Monday, March 24, 2008

Mr. Seeker-Sensitive Megachuch Pastor

2 comments:

Edward said...

That is about as stingingly humorous as it is true. I love it!

Naive said...

That's cute.

After I play it, though, YouTube lists other videos available. Did you watch the one on "How do we know Christians are delusional?"
http://www.youtube.com/watch?v=HVuw1wEuaAQ

How do we answer this fallacious argument? The truth is that the majority of people are religious today, and this has also been true throughout history. Therefore it's "normal" to be religious. There are only a few atheists in the world, and they only appeared in recent times, and only in Western cultures. Atheists are not religious, and are therefore outside the norm, which means atheists are "abnormal." The cartoonist drew the picture incorrectly. The atheists are the abnormal few living in a bubble, and the normal people standing outside the bubble are the majority, and they are religious! The atheists are the few who live in a bubble and don't believe in God. The normal people live in the real world and are religious.

So if they were wrong about their position relative to the world, are they wrong about there not being any scientific studies that find benefit due to prayer? Yes. There are studies showing that on average, patients who practice their faith (especially prayer) have better outcomes than patients who don't.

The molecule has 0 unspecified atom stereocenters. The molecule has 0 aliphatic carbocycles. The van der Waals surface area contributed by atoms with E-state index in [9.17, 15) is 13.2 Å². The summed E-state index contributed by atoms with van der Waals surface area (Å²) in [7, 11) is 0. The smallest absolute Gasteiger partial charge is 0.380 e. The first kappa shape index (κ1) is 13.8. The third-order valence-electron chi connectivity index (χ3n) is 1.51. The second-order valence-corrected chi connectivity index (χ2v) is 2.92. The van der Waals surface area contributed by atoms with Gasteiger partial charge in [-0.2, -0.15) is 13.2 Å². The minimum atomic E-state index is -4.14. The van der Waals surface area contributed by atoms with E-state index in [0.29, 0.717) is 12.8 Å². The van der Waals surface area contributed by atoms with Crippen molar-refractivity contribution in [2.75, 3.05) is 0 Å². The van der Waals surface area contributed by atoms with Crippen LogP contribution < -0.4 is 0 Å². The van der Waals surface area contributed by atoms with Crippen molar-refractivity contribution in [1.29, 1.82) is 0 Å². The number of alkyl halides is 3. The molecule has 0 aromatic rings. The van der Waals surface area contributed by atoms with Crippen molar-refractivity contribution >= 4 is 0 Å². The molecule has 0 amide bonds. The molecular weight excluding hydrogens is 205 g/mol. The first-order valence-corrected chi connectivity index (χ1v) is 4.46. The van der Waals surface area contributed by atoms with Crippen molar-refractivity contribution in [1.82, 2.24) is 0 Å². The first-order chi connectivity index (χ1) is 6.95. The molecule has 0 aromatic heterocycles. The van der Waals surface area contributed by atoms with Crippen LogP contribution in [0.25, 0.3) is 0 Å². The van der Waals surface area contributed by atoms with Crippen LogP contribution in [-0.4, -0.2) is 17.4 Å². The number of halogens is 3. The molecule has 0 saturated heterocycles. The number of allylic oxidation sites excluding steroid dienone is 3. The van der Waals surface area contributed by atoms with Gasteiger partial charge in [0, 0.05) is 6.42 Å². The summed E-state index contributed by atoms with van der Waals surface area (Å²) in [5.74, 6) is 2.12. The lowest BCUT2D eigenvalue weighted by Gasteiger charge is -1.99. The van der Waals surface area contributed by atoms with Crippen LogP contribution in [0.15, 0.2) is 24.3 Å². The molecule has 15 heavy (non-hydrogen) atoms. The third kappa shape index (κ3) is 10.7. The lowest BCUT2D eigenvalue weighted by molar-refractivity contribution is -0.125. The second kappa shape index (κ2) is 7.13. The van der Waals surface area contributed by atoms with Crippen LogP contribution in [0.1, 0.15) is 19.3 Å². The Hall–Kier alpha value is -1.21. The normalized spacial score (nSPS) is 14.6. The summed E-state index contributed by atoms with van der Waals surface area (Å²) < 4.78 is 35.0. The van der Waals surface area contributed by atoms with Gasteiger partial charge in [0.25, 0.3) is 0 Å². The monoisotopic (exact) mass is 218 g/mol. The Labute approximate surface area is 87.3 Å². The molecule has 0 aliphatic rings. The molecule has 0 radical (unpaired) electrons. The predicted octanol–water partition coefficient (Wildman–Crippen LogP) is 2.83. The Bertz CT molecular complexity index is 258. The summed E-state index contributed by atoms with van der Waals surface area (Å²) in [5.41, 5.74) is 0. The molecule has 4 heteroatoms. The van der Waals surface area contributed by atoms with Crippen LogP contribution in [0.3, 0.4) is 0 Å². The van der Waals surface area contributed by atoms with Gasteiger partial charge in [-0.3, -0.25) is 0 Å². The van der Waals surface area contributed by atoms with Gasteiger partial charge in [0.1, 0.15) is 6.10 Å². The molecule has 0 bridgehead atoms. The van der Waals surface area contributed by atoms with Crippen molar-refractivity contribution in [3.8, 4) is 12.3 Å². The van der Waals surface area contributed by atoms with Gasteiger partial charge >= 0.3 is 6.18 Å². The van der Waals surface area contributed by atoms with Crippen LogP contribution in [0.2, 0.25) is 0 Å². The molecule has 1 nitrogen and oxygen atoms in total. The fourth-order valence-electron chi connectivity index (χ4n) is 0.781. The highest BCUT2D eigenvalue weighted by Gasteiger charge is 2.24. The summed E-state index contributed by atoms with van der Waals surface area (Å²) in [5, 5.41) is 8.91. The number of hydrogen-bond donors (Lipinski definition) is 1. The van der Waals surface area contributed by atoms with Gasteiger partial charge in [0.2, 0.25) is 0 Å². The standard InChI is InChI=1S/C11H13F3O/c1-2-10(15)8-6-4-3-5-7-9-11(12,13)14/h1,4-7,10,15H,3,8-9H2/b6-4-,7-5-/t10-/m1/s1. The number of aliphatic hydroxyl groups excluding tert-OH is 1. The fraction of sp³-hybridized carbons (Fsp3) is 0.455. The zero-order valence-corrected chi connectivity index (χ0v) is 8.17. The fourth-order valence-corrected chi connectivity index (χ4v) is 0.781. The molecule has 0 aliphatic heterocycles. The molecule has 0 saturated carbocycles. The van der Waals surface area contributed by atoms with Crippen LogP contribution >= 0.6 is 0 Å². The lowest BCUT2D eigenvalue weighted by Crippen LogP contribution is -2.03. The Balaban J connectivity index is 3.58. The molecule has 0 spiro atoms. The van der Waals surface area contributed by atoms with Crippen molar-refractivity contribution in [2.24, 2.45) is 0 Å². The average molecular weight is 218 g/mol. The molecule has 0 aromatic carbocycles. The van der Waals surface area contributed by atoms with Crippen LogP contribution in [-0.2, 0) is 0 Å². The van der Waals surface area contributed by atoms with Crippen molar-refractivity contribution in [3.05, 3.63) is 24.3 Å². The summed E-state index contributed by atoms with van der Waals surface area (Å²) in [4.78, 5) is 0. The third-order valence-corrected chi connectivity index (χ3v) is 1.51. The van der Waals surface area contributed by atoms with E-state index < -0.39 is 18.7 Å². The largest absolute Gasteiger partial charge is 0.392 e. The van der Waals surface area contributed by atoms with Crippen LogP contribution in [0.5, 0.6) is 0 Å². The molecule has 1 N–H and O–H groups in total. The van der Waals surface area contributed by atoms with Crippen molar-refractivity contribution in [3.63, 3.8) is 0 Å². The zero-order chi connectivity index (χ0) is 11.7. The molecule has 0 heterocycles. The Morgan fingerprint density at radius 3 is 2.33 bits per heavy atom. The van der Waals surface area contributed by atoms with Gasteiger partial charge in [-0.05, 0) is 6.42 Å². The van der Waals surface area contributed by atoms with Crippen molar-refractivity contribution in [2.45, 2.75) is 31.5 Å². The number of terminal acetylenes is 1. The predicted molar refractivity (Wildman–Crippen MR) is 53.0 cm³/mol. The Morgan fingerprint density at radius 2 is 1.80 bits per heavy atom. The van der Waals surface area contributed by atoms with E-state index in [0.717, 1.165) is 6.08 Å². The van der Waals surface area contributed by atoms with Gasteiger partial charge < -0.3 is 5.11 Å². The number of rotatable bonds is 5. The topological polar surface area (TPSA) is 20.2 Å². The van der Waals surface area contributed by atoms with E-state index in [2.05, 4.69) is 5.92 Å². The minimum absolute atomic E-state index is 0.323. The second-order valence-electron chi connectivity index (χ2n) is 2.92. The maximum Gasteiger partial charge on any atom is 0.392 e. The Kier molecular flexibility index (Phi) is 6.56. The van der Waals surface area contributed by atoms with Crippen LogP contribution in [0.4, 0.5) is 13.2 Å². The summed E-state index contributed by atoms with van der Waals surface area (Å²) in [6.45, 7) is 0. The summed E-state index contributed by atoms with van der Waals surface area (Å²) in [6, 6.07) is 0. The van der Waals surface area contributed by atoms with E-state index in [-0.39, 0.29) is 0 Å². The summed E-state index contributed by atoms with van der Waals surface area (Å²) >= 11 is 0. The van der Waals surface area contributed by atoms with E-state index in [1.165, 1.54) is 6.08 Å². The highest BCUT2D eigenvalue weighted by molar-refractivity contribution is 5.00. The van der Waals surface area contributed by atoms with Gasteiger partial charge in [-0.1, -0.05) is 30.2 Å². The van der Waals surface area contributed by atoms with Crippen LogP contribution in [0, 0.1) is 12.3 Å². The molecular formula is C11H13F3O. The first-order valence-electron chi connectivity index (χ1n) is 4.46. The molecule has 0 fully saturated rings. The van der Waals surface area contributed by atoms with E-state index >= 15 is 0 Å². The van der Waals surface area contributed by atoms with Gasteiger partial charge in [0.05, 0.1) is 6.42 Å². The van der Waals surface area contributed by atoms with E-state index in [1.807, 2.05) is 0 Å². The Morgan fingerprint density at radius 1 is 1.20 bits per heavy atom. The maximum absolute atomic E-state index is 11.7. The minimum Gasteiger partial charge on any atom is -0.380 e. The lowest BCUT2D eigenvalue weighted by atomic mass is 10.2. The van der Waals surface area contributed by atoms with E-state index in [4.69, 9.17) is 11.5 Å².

The rest of the video's accusations and claims have errors as well. For me, their disparaging comments on the Mormon faith story seem somewhat successful in questioning its truth, but their attack on Islam is less successful for me, and the attack on Christianity is even less successful. They use the word magical incorrectly in describing several items in their Christianity list, and that immediately weakens their position.

For the viewer who doesn't firmly know the truth, though, the fast pace doesn't give the viewer time to think through the fallacies in the presentation. Also, the plot line plays to emotional responses rather than logical thinking. The combination might sweep some viewers into thinking that the presentation is actually a logical argument that proves Christianity is bad, when in fact the presentation is a fairy tale written by an atheist. (Wouldn't that qualify as an oxymoron?)